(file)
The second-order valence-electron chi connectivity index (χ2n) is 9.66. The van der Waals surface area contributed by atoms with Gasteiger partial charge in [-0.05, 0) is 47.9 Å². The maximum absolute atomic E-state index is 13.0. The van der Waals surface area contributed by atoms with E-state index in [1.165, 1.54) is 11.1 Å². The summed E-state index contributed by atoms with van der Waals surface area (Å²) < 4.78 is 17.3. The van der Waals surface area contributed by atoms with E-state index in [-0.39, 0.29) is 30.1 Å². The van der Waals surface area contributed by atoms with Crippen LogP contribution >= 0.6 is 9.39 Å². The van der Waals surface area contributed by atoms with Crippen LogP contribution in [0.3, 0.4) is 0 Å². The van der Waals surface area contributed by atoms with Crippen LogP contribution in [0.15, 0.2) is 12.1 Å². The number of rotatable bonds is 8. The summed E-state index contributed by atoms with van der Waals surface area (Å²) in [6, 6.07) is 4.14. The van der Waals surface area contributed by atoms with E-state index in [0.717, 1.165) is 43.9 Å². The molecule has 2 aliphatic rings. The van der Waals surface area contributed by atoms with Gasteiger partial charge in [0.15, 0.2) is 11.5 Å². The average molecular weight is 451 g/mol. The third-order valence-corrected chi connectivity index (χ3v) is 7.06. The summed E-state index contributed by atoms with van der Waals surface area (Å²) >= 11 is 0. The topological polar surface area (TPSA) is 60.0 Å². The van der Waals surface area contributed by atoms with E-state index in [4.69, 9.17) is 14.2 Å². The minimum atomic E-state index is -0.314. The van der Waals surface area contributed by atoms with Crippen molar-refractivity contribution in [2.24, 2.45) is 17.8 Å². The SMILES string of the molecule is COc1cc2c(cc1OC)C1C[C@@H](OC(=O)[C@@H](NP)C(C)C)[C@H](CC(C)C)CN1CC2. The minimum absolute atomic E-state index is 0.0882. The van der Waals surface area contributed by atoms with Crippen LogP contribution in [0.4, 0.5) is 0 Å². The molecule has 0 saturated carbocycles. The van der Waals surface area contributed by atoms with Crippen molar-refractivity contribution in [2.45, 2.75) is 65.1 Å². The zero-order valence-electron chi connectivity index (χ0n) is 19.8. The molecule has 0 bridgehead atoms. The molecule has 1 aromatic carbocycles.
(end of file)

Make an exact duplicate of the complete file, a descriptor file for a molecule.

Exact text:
The second-order valence-electron chi connectivity index (χ2n) is 9.66. The van der Waals surface area contributed by atoms with Gasteiger partial charge in [-0.05, 0) is 47.9 Å². The maximum absolute atomic E-state index is 13.0. The van der Waals surface area contributed by atoms with E-state index in [1.165, 1.54) is 11.1 Å². The summed E-state index contributed by atoms with van der Waals surface area (Å²) < 4.78 is 17.3. The van der Waals surface area contributed by atoms with E-state index in [-0.39, 0.29) is 30.1 Å². The van der Waals surface area contributed by atoms with Crippen LogP contribution >= 0.6 is 9.39 Å². The van der Waals surface area contributed by atoms with Crippen LogP contribution in [0.3, 0.4) is 0 Å². The van der Waals surface area contributed by atoms with Crippen LogP contribution in [0.15, 0.2) is 12.1 Å². The number of rotatable bonds is 8. The summed E-state index contributed by atoms with van der Waals surface area (Å²) in [6, 6.07) is 4.14. The van der Waals surface area contributed by atoms with E-state index in [0.717, 1.165) is 43.9 Å². The molecule has 2 aliphatic rings. The van der Waals surface area contributed by atoms with Gasteiger partial charge in [0.15, 0.2) is 11.5 Å². The average molecular weight is 451 g/mol. The third-order valence-corrected chi connectivity index (χ3v) is 7.06. The summed E-state index contributed by atoms with van der Waals surface area (Å²) >= 11 is 0. The topological polar surface area (TPSA) is 60.0 Å². The van der Waals surface area contributed by atoms with E-state index in [4.69, 9.17) is 14.2 Å². The minimum atomic E-state index is -0.314. The van der Waals surface area contributed by atoms with Crippen molar-refractivity contribution in [2.24, 2.45) is 17.8 Å². The SMILES string of the molecule is COc1cc2c(cc1OC)C1C[C@@H](OC(=O)[C@@H](NP)C(C)C)[C@H](CC(C)C)CN1CC2. The minimum absolute atomic E-state index is 0.0882. The van der Waals surface area contributed by atoms with Crippen LogP contribution in [0.4, 0.5) is 0 Å². The molecule has 0 saturated carbocycles. The van der Waals surface area contributed by atoms with Crippen molar-refractivity contribution in [2.45, 2.75) is 65.1 Å². The zero-order valence-electron chi connectivity index (χ0n) is 19.8. The molecule has 0 bridgehead atoms. The molecule has 1 aromatic carbocycles.